(Side note:  apparently there is no longer a feeling of urgency to restore landline telephone connections, I guess because we are all presumed to have fully charged cell phones with sufficient minutes to use instead.  I was less surprised they would be pokey about restoring internet capability, but nowadays the two services are often bound together in the hardware, I think, through the same cable — no more copper wire for phones.  I see this is as a big vulnerability in the system.  They treated it as a routine service call in scheduling the appointment, did not seem concerned that I had no landline to access 911 if necessary from Saturday through Wednesday.)

At one point in the NewsHour opening there’s a horse, and I am thinking, “Boy, I am glad to see that horse among all those pictures of people!”  And I thought about why, and what came to me is that I love animals, and while I can and do love people, it’s easier for me to connect with the essence of the animal because there is much less nonsense to distract me from that essence and I don’t find myself tempted towards resentment and such with animals in the way I do with humans (on account of their behavior).  I accept a puppy’s limitations far more easily than a person’s, and while those limitations, to be sure, are different, I realized that there’s no real reason I can’t say to myself, “Oh, that person is just reflecting the limitations I know full well they have, expecting them to behave otherwise is on me, they are just being their usual ‘puppy’ self.”  Then I am free to problem-solve, if necessary, but I don’t get so bogged down with emotional reaction.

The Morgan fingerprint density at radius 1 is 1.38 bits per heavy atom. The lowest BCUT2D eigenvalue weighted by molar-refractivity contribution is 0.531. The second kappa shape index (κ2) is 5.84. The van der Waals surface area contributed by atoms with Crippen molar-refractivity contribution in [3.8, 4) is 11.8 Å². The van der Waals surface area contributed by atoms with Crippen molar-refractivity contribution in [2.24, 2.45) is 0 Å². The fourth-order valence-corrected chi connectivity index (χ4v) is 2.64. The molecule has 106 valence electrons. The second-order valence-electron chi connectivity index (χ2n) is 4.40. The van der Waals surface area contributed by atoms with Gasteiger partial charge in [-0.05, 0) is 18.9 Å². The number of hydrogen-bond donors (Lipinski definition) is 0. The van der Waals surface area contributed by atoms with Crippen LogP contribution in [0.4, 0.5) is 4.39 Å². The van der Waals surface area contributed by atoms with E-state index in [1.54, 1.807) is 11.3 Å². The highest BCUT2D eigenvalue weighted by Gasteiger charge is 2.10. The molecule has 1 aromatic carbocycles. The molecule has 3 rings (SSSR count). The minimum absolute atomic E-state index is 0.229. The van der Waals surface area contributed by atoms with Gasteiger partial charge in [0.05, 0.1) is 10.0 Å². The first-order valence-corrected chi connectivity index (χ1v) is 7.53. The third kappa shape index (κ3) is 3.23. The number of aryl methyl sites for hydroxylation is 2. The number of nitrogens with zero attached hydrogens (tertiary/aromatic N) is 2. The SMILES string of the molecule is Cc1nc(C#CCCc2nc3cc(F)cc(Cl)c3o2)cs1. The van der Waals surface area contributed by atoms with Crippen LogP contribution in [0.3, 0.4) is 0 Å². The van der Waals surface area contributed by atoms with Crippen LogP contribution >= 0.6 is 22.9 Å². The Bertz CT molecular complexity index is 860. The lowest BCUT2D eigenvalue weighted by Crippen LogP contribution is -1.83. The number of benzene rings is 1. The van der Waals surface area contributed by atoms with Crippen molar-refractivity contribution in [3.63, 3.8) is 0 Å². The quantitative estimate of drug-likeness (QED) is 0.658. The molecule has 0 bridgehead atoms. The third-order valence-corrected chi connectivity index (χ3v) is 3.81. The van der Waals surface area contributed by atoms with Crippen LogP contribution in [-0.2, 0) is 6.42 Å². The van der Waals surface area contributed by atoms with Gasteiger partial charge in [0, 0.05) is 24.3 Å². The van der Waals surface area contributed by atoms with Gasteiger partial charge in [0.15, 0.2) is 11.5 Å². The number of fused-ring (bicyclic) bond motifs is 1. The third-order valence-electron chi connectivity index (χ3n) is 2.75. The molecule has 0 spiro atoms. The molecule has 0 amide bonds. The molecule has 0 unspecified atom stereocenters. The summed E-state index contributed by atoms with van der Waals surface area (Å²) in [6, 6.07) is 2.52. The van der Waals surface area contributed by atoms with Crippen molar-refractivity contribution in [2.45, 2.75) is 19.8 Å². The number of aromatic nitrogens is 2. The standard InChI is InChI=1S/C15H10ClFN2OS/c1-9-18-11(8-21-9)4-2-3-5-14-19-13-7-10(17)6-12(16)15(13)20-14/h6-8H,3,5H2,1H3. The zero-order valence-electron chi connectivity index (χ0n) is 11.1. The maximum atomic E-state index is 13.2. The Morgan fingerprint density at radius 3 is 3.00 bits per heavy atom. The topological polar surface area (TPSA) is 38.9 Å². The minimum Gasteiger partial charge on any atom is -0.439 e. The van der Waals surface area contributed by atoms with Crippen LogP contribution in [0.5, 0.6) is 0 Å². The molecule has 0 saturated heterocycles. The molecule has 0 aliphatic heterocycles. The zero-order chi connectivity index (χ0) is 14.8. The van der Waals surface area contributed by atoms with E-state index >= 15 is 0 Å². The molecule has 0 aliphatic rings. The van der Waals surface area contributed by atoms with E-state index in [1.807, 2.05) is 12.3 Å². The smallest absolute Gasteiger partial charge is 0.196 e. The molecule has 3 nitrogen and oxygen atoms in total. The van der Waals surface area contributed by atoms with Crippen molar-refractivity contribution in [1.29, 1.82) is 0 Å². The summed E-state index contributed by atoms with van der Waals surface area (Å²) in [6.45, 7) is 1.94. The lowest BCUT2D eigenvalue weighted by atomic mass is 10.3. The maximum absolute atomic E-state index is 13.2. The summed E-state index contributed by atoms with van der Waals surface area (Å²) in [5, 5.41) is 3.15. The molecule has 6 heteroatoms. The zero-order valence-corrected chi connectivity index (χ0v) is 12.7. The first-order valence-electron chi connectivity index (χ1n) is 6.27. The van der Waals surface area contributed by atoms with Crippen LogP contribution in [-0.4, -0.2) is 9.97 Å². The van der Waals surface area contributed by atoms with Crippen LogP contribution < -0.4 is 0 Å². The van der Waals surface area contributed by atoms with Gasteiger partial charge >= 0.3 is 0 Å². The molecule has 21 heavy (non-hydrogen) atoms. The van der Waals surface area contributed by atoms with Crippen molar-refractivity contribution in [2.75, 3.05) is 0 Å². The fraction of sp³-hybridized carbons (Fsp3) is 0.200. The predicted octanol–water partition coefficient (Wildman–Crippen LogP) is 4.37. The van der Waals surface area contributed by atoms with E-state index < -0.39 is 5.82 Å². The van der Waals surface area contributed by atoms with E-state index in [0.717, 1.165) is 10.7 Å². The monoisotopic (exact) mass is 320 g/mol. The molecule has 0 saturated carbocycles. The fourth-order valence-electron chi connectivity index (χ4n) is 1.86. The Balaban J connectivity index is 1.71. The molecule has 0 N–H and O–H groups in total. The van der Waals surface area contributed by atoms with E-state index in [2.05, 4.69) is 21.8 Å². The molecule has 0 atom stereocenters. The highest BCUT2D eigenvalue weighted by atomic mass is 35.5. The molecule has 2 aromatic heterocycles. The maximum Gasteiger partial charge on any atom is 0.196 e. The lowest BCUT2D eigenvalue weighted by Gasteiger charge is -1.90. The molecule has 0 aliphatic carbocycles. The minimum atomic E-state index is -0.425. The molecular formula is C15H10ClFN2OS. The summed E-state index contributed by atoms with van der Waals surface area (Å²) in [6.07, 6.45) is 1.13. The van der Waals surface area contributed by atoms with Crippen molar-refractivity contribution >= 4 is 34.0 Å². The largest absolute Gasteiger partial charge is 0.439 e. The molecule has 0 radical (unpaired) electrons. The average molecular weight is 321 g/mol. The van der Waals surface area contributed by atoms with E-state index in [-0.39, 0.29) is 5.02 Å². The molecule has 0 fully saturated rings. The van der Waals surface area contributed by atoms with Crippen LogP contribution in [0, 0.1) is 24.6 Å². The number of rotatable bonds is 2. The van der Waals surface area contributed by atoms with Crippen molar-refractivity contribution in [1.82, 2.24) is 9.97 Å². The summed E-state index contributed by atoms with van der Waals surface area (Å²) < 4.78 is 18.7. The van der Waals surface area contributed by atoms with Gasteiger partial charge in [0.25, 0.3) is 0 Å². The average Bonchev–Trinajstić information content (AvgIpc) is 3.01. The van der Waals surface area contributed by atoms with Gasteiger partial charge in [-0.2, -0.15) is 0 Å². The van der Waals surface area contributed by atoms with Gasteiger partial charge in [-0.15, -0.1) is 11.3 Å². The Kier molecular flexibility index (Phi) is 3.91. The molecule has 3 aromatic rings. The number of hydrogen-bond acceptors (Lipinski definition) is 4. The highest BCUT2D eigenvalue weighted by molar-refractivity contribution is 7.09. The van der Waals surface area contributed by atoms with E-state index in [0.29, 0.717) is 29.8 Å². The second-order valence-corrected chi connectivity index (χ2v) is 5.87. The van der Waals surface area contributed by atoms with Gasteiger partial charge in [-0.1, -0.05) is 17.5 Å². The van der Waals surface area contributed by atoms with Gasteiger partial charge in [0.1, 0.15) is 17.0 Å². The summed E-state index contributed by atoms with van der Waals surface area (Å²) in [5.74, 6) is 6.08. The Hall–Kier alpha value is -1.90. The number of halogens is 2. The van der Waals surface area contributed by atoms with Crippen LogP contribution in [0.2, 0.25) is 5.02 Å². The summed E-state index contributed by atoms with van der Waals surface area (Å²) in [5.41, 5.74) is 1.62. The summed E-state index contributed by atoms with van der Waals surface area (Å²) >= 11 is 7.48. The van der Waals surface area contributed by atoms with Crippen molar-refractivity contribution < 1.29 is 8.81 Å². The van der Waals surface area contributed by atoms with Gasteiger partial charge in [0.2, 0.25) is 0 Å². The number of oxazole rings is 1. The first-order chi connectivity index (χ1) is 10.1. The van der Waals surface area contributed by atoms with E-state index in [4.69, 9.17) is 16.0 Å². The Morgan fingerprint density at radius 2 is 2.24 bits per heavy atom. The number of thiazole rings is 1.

So I was glad to see an animal on screen, it made me relax and remember how easy it is to relate to an animal’s core and how at our cores we are actually not the petty difficult selves we may dress ourselves up as.  It gave me a sense of a way out from feeling I have no good way of relating to people behaving in ways I find difficult.

I made someone laugh as I was trying to explain this way of thinking about people as puppies earlier this evening, when I used customer service stonewalling as an example:  “Oh, that customer service rep is just being their usual [company name]-animal self, that’s just what they do, that’s how they behave.”  I repeated the sentence using the names of the other companies I have been struggling with lately.  As I said, the person I was telling this to laughed, I think at the phrasing that turned the companies into animal species.

I suspect I have written something in this vein before, so re-discovering it last night as if it’s something new indicates to me that I haven’t yet incorporated this point of view into my usual way of interacting.  I am sure I will have ample future opportunities to try implementing this approach again.